Unless specifically made applicable, the provisions of this chapter except those contained in RCW 46.61.500 through 46.61.520 shall not apply to persons, teams, motor vehicles and other equipment while actually engaged in work upon the surface of a highway but shall apply to such persons and vehicles when traveling to or from such work.
This statute, by its terms, provides an exception to the rules of the road applicable to vehicular traffic on the roads and highways, allowing highway construction and maintenance work to proceed without public vehicular interference. In using the expression 'work upon the surface of a highway (or road)' and in excepting therefrom travel to and from the work area, it is apparent that the legislature was concerned with the movement of equipment and vehicles within the construction site area but was not excepting traffic traveling to and from the construction site. Here the vehicular traffic departing Interstate 5 on the 134th Street off ramp, was advised that they were leaving the construction area by the sign 'End of Construction'. Under these circumstances, the presence or absence of 'Truck Crossing' signs further down the highway, with their dubious effectiveness in warning motorists that some 500 to 600 feet beyond, a truck traveling in the right-hand lane might be expected to turn abruptly broadside across the left-hand [80 Wn.2d 165] lane, would not tend to establish exemption from the rules of the road under the statutory provision.19
With regard to the possible superfluity of the trial court's instruction No. 13, set forth in footnote below and based upon RCW 46.61.295, we note that while the defendant would have us interpret this so-called U-turn statute as applying only when one changes direction in the same roadway, the harm or danger which this statute is concerned with is equally existent in a change of direction maneuver such as was attempted here. The court also takes judicial notice that 'No U-Turn' signs are posted along divided portions of Interstate 5 prohibiting vehicles from reversing direction by crossing the grass divider from one roadway to another. The truck driver testified that his turn maneuver was one continuous turn to the left, as sharp as the truck turning radius would permit, so as to proceed in the opposite direction on the adjoining on ramp. We cannot see how the jury could have been misled by this statute and accordingly find no error in the giving of instruction No. 13.20
While principally taking the position that the rules of the road were not applicable, the defendant also assigns error to the trial court's refusal to instruct the jury that a driver turning to the left may lawfully use such portion of the highway as may be necessary to make an intended left turn. Defendant bases this contention upon a rule of the road, RCW 46.61.290(3), as follows:21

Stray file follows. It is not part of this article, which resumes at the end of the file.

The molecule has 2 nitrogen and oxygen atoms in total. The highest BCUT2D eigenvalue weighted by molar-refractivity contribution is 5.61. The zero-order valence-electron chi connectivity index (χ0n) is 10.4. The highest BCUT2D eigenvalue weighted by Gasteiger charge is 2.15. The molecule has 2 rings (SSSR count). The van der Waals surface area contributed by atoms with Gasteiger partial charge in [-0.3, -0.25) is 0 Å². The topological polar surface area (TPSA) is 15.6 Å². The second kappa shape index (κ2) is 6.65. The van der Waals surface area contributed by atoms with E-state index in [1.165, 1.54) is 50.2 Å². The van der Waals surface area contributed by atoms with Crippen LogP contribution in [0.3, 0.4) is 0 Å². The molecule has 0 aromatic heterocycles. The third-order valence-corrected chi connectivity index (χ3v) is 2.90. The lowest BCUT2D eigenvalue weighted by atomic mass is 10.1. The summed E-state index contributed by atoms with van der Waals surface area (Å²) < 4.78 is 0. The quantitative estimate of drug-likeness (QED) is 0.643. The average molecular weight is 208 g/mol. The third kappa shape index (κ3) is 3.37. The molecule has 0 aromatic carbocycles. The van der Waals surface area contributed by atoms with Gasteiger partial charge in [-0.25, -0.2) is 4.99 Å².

Left turns on other than two-way roadways. At any intersection where traffic is restricted to one direction on one or more of the roadways, the driver of a vehicle intending to turn left at any such intersection shall approach the intersection in the extreme left-hand lane lawfully available to traffic moving in the direction of [80 Wn.2d 166] travel of such vehicle and after entering the intersection the left turn shall be made so as to leave the intersection, [492 P.2d 1034] as nearly as practicable, in the left-hand lane lawfully available to traffic moving in such direction upon the roadway being entered.
Defendant misinterprets the statute. The accident site herein was not an intersection, and any degree of variance in making a turn is allowed with reference to the roadway being entered rather than the roadway from which the turn is commenced.23
We therefore turn to the principal issue for consideration in this case. This issue was presented to the trial court in the following manner. Shortly before the trial commenced, defendant filed an amended answer raising the issue of contributory negligence on the part of the plaintiff for failure to wear an available seat belt and to sound the horn. The trial court allowed the amendment insofar as the horn was concerned, but denied the portion relating to the seat belt issue. In addition the trial court ruled, on plaintiff's motion in limine, that during the trial the defendant was prohibited from making any reference to plaintiff's failure to wear a seat belt. These pretrial rulings are assigned as errors. Specifically, defendant asserts that the plaintiff's failure amounted to contributory negligence, or in the alternative, that evidence should have been admitted in mitigation of damages or in proof of an avoidable consequence.24